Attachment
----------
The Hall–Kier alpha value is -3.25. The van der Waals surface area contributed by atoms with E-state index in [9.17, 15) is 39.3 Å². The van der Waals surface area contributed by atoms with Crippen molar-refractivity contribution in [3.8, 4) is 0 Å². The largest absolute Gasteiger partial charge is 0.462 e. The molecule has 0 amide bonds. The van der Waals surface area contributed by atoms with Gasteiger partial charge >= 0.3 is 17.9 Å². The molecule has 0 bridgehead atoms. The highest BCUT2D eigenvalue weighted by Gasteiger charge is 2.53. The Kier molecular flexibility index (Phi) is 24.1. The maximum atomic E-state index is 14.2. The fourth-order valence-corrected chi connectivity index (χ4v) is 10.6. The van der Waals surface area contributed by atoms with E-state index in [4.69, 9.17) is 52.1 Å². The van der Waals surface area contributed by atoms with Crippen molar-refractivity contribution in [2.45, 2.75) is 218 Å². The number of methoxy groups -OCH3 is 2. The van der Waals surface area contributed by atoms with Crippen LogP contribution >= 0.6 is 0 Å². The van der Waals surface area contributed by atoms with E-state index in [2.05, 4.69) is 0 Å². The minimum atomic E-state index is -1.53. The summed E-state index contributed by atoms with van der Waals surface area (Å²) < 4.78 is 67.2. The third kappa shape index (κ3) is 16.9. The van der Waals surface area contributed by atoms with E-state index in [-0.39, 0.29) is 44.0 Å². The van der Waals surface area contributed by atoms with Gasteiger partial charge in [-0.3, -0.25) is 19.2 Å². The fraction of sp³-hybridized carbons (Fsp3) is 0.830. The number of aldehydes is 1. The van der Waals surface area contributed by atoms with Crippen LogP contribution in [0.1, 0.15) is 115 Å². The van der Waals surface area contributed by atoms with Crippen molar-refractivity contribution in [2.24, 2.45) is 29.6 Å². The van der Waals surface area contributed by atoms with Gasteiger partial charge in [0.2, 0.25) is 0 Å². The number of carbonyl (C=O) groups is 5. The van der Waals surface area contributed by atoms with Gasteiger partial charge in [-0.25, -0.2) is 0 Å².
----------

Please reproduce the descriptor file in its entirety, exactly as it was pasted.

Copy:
The Hall–Kier alpha value is -3.25. The van der Waals surface area contributed by atoms with E-state index in [9.17, 15) is 39.3 Å². The van der Waals surface area contributed by atoms with Crippen molar-refractivity contribution in [3.8, 4) is 0 Å². The largest absolute Gasteiger partial charge is 0.462 e. The molecule has 0 amide bonds. The van der Waals surface area contributed by atoms with Gasteiger partial charge >= 0.3 is 17.9 Å². The molecule has 0 bridgehead atoms. The highest BCUT2D eigenvalue weighted by Gasteiger charge is 2.53. The Kier molecular flexibility index (Phi) is 24.1. The maximum atomic E-state index is 14.2. The fourth-order valence-corrected chi connectivity index (χ4v) is 10.6. The van der Waals surface area contributed by atoms with E-state index in [4.69, 9.17) is 52.1 Å². The van der Waals surface area contributed by atoms with Crippen molar-refractivity contribution in [2.45, 2.75) is 218 Å². The number of methoxy groups -OCH3 is 2. The van der Waals surface area contributed by atoms with Crippen LogP contribution >= 0.6 is 0 Å². The van der Waals surface area contributed by atoms with E-state index in [2.05, 4.69) is 0 Å². The minimum atomic E-state index is -1.53. The summed E-state index contributed by atoms with van der Waals surface area (Å²) < 4.78 is 67.2. The third kappa shape index (κ3) is 16.9. The van der Waals surface area contributed by atoms with E-state index in [-0.39, 0.29) is 44.0 Å². The van der Waals surface area contributed by atoms with Gasteiger partial charge in [-0.3, -0.25) is 19.2 Å². The fraction of sp³-hybridized carbons (Fsp3) is 0.830. The number of aldehydes is 1. The van der Waals surface area contributed by atoms with Crippen LogP contribution in [0.1, 0.15) is 115 Å². The van der Waals surface area contributed by atoms with Crippen molar-refractivity contribution in [2.24, 2.45) is 29.6 Å². The van der Waals surface area contributed by atoms with Gasteiger partial charge in [0.2, 0.25) is 0 Å². The number of carbonyl (C=O) groups is 5. The van der Waals surface area contributed by atoms with Gasteiger partial charge in [-0.25, -0.2) is 0 Å².